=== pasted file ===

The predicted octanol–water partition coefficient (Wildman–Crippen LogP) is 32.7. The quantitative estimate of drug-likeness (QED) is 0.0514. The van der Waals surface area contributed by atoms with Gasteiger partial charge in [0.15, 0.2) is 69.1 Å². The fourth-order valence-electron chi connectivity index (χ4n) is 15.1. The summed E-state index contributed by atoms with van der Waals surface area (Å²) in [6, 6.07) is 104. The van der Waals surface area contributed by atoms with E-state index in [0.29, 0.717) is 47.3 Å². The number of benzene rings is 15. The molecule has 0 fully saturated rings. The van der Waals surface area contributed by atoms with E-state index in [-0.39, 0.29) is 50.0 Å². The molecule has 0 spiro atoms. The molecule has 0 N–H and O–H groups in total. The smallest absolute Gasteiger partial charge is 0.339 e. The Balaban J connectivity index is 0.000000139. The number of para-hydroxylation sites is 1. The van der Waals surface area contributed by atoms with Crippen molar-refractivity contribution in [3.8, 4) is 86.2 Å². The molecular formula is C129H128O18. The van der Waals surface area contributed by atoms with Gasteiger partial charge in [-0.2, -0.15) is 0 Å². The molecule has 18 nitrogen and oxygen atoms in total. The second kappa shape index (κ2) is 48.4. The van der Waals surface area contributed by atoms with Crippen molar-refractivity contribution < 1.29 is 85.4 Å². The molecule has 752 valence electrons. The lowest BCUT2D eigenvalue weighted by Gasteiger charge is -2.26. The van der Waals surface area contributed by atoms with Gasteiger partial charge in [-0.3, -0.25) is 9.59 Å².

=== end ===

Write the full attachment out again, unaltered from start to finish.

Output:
The predicted octanol–water partition coefficient (Wildman–Crippen LogP) is 32.7. The quantitative estimate of drug-likeness (QED) is 0.0514. The van der Waals surface area contributed by atoms with Gasteiger partial charge in [0.15, 0.2) is 69.1 Å². The fourth-order valence-electron chi connectivity index (χ4n) is 15.1. The summed E-state index contributed by atoms with van der Waals surface area (Å²) in [6, 6.07) is 104. The van der Waals surface area contributed by atoms with E-state index in [0.29, 0.717) is 47.3 Å². The number of benzene rings is 15. The molecule has 0 fully saturated rings. The van der Waals surface area contributed by atoms with E-state index in [-0.39, 0.29) is 50.0 Å². The molecule has 0 spiro atoms. The molecule has 0 N–H and O–H groups in total. The smallest absolute Gasteiger partial charge is 0.339 e. The Balaban J connectivity index is 0.000000139. The number of para-hydroxylation sites is 1. The van der Waals surface area contributed by atoms with Crippen molar-refractivity contribution in [3.8, 4) is 86.2 Å². The molecular formula is C129H128O18. The van der Waals surface area contributed by atoms with Gasteiger partial charge in [-0.2, -0.15) is 0 Å². The molecule has 18 nitrogen and oxygen atoms in total. The second kappa shape index (κ2) is 48.4. The van der Waals surface area contributed by atoms with Crippen molar-refractivity contribution < 1.29 is 85.4 Å². The molecule has 752 valence electrons. The lowest BCUT2D eigenvalue weighted by Gasteiger charge is -2.26. The van der Waals surface area contributed by atoms with Gasteiger partial charge in [-0.3, -0.25) is 9.59 Å².